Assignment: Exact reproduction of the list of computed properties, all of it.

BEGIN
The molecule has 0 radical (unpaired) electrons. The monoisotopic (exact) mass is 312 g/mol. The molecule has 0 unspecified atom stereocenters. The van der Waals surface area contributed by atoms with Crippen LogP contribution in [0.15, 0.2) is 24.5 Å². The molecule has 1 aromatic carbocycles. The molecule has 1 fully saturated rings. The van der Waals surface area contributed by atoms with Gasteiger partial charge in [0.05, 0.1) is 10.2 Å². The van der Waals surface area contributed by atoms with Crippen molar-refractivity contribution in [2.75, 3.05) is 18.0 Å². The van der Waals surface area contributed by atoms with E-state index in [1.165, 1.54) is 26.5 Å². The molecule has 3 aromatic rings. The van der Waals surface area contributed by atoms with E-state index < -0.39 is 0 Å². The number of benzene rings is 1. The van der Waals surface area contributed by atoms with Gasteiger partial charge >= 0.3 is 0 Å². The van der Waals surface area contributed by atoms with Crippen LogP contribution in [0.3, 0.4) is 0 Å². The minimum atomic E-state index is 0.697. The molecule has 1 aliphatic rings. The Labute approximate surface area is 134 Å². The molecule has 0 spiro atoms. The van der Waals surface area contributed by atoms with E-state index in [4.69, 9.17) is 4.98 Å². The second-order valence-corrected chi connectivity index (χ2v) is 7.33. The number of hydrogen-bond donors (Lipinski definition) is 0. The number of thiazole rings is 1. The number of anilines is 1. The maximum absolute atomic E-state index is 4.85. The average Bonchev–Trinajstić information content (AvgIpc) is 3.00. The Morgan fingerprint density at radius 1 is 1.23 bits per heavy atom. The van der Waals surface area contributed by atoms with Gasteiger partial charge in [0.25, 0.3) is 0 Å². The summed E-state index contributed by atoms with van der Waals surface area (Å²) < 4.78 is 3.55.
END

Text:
The molecule has 0 radical (unpaired) electrons. The monoisotopic (exact) mass is 312 g/mol. The molecule has 0 unspecified atom stereocenters. The van der Waals surface area contributed by atoms with Crippen LogP contribution in [0.15, 0.2) is 24.5 Å². The molecule has 1 aromatic carbocycles. The molecule has 1 fully saturated rings. The van der Waals surface area contributed by atoms with Gasteiger partial charge in [0.05, 0.1) is 10.2 Å². The van der Waals surface area contributed by atoms with Crippen molar-refractivity contribution in [2.75, 3.05) is 18.0 Å². The van der Waals surface area contributed by atoms with E-state index in [1.165, 1.54) is 26.5 Å². The molecule has 3 aromatic rings. The van der Waals surface area contributed by atoms with E-state index < -0.39 is 0 Å². The number of benzene rings is 1. The van der Waals surface area contributed by atoms with Gasteiger partial charge >= 0.3 is 0 Å². The van der Waals surface area contributed by atoms with Crippen LogP contribution in [0.3, 0.4) is 0 Å². The minimum atomic E-state index is 0.697. The molecule has 1 aliphatic rings. The Labute approximate surface area is 134 Å². The molecule has 0 spiro atoms. The van der Waals surface area contributed by atoms with E-state index in [4.69, 9.17) is 4.98 Å². The second-order valence-corrected chi connectivity index (χ2v) is 7.33. The number of hydrogen-bond donors (Lipinski definition) is 0. The number of thiazole rings is 1. The number of anilines is 1. The maximum absolute atomic E-state index is 4.85. The average Bonchev–Trinajstić information content (AvgIpc) is 3.00. The Morgan fingerprint density at radius 1 is 1.23 bits per heavy atom. The van der Waals surface area contributed by atoms with Gasteiger partial charge in [0.25, 0.3) is 0 Å². The summed E-state index contributed by atoms with van der Waals surface area (Å²) < 4.78 is 3.55.